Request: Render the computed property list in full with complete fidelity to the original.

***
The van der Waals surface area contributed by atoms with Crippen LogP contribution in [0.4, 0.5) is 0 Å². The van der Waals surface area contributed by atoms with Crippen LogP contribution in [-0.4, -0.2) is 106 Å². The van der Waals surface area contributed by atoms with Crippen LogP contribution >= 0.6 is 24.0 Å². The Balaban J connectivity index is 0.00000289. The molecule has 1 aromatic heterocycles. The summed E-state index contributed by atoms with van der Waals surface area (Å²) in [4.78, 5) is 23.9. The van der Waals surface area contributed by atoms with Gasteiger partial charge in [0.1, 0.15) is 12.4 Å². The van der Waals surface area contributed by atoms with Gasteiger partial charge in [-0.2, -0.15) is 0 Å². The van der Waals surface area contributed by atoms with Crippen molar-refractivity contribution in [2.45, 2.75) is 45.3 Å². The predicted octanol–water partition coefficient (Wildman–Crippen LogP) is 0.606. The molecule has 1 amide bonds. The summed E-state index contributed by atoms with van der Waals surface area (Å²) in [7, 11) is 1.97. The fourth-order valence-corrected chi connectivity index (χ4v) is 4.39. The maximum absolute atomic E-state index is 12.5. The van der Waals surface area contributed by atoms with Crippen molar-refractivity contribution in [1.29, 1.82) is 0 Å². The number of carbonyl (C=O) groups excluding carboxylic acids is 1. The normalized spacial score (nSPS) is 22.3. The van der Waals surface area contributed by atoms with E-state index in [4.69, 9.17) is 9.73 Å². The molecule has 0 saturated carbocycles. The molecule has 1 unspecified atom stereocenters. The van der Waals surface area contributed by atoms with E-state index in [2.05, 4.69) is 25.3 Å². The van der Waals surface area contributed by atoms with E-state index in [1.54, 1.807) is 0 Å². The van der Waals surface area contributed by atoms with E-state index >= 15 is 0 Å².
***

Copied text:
The van der Waals surface area contributed by atoms with Crippen LogP contribution in [0.4, 0.5) is 0 Å². The van der Waals surface area contributed by atoms with Crippen LogP contribution in [-0.4, -0.2) is 106 Å². The van der Waals surface area contributed by atoms with Crippen LogP contribution >= 0.6 is 24.0 Å². The Balaban J connectivity index is 0.00000289. The molecule has 1 aromatic heterocycles. The summed E-state index contributed by atoms with van der Waals surface area (Å²) in [4.78, 5) is 23.9. The van der Waals surface area contributed by atoms with Gasteiger partial charge in [0.1, 0.15) is 12.4 Å². The van der Waals surface area contributed by atoms with Gasteiger partial charge in [-0.2, -0.15) is 0 Å². The van der Waals surface area contributed by atoms with Crippen molar-refractivity contribution in [2.45, 2.75) is 45.3 Å². The predicted octanol–water partition coefficient (Wildman–Crippen LogP) is 0.606. The molecule has 1 amide bonds. The summed E-state index contributed by atoms with van der Waals surface area (Å²) in [7, 11) is 1.97. The fourth-order valence-corrected chi connectivity index (χ4v) is 4.39. The maximum absolute atomic E-state index is 12.5. The van der Waals surface area contributed by atoms with Crippen molar-refractivity contribution in [1.29, 1.82) is 0 Å². The number of carbonyl (C=O) groups excluding carboxylic acids is 1. The normalized spacial score (nSPS) is 22.3. The van der Waals surface area contributed by atoms with E-state index in [4.69, 9.17) is 9.73 Å². The molecule has 0 saturated carbocycles. The molecule has 1 unspecified atom stereocenters. The van der Waals surface area contributed by atoms with E-state index in [2.05, 4.69) is 25.3 Å². The van der Waals surface area contributed by atoms with E-state index in [1.54, 1.807) is 0 Å². The van der Waals surface area contributed by atoms with E-state index >= 15 is 0 Å².